• 5. Journal of Civil Engineering and Technology (JCIET), ISSN 2347 –4203 (Print), ISSN 2347 –4211 (Online), Volume 1, Issue 1, July-December (2013), © IAEME 50 tank when the ZBRs are getting filled up one by one. It is an additional storage to ensure reliability. This concept is preferable for 24X 7 distribution plan. Schematic representation of the Mother tank is shown in figure 4. Figure 4 - Model configuration with mother tank LWL (Lowest water level) of MBR is to be fixed higher than the MWL (Maximum water level) of mother tank. MWL of all ZBRs is to be lower than the LWL of mother tank. Site selection / staging of mother tank is to be chosen / fixed accordingly. All the ZBRs should be provided with automatic flow control valve synchronized with the MWL. ESRs can also be suitably integrated with mother tank instead of ZBRs if situation demands. Per Capita Supply CPHEEO manual on water supply and treatment recommends per capita water supply levels for designing schemes. It varies from 40 lpcd to 150 lpcd depends on the classification of towns / habitation. CWSS are proposed to benefit both urban and rural communities, predominant one being the rural areas. During planning of such schemes, existing local sources are also taken into account and the final suggested demand from the proposed scheme is in the order of 15 lpcd or so. Pipe sizes are reckoned for the corresponding flow based on the optimization calculation and minimum pipe size consideration. In such a scenario, the carrying capacity of the proposed pipes is grossly under utilized. The impact of per capita supply on cost of installation is analyzed by considering a model scheme with ten habitations, which is listed in Table 1 below: MBR ZBR ZBR ZBR ZBR ZBR ZBR Mother tank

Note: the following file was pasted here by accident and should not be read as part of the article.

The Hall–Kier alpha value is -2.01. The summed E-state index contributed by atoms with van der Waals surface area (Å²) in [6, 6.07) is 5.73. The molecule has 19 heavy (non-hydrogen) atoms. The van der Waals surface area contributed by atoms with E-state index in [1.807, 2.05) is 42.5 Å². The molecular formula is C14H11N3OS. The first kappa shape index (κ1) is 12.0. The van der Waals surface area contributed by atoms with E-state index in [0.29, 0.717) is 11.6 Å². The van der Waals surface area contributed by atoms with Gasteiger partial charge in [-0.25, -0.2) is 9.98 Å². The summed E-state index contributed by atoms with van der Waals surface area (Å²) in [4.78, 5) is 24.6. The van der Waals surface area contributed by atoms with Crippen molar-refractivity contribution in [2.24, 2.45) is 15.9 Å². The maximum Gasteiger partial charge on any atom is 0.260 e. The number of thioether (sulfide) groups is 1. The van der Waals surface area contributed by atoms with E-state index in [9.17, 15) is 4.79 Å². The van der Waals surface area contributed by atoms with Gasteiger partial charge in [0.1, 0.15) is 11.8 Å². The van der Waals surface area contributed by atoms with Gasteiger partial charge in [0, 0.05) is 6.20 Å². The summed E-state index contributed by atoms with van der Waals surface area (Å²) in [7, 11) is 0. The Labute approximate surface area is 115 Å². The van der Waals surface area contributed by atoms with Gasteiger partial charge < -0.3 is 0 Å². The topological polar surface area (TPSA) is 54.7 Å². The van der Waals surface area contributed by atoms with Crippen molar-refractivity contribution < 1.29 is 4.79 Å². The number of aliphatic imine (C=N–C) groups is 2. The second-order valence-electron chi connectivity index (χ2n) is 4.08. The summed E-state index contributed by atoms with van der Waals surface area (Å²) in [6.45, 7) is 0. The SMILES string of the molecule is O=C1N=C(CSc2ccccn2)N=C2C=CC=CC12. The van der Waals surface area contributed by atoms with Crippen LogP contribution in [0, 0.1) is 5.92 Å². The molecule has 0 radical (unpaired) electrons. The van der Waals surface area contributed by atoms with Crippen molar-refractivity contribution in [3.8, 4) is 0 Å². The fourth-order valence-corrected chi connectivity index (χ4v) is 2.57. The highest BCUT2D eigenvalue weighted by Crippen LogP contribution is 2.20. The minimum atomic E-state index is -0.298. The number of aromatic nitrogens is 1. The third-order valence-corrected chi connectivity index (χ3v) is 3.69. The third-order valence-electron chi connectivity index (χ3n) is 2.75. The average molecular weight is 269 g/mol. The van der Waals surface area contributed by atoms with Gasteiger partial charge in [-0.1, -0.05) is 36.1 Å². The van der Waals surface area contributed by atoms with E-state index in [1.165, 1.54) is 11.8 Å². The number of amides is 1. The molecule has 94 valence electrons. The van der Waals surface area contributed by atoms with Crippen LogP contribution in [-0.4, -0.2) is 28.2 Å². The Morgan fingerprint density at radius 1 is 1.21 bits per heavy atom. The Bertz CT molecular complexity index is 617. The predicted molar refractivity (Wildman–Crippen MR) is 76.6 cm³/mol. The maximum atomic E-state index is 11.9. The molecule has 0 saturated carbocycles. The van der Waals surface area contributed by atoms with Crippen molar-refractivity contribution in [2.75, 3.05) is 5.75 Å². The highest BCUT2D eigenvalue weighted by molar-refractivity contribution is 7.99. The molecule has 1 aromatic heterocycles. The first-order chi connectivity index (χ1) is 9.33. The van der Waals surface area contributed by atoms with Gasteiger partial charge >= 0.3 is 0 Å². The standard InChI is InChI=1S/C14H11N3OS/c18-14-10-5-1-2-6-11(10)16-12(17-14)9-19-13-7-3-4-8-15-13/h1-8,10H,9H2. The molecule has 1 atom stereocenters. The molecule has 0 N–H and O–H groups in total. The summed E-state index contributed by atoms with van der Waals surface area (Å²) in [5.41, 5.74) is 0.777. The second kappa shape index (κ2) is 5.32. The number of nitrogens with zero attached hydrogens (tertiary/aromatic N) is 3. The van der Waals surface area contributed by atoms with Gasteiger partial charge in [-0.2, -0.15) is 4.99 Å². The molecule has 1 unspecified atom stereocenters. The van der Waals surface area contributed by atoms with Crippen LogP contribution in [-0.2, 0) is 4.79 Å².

• 6. Journal of Civil Engineering and Technology (JCIET), ISSN 2347 –4203 (Print), ISSN 2347 –4211 (Online), Volume 1, Issue 1, July-December (2013), © IAEME 51 Table 1 Requirement at various per capita supply levels Requirement (lpm) for various supply levels Habitation Per Capita Supply (lpcd) 15 25 40 Int Ult Int Ult Int Ult 1 7 9 12 15 19 24 2 4 5 7 8 11 13 3 12 13 20 22 32 35 4 17 19 28 32 45 51 5 8 9 13 15 21 24 6 8 9 13 15 21 24 7 10 13 17 22 27 35 8 13 17 22 28 35 45 9 7 9 12 15 19 24 10 11 14 18 23 29 37 Total 97 117 162 195 259 312 The requirement in lpm for each habitation is tabulated for various supply levels (lpcd). Total length of pipeline considered is 10 kms. Based on the pipe sizing arrived at, the installation cost works out to Rs.10.02, 12.82 and 14.48 lakhs for the supply levels of 15, 25, 40 lpcd respectively. Cost versus per capita is presented in figure 5 below and it is observed that the increase in cost is 25 % for the rise in supply level from 15 lpcd to 25 lpcd and 13% for 25 lpcd to 40 lpcd. Further it is also observed that only a marginal increase in pump capacity is required with no change in pipe size. Figure 5 - Per Capita Supply Vs Cost 9 10 11 12 13 14 15 10 15 20 25 30 35 40 45 Per Capita Supply Installation Cost, Rs. in lakh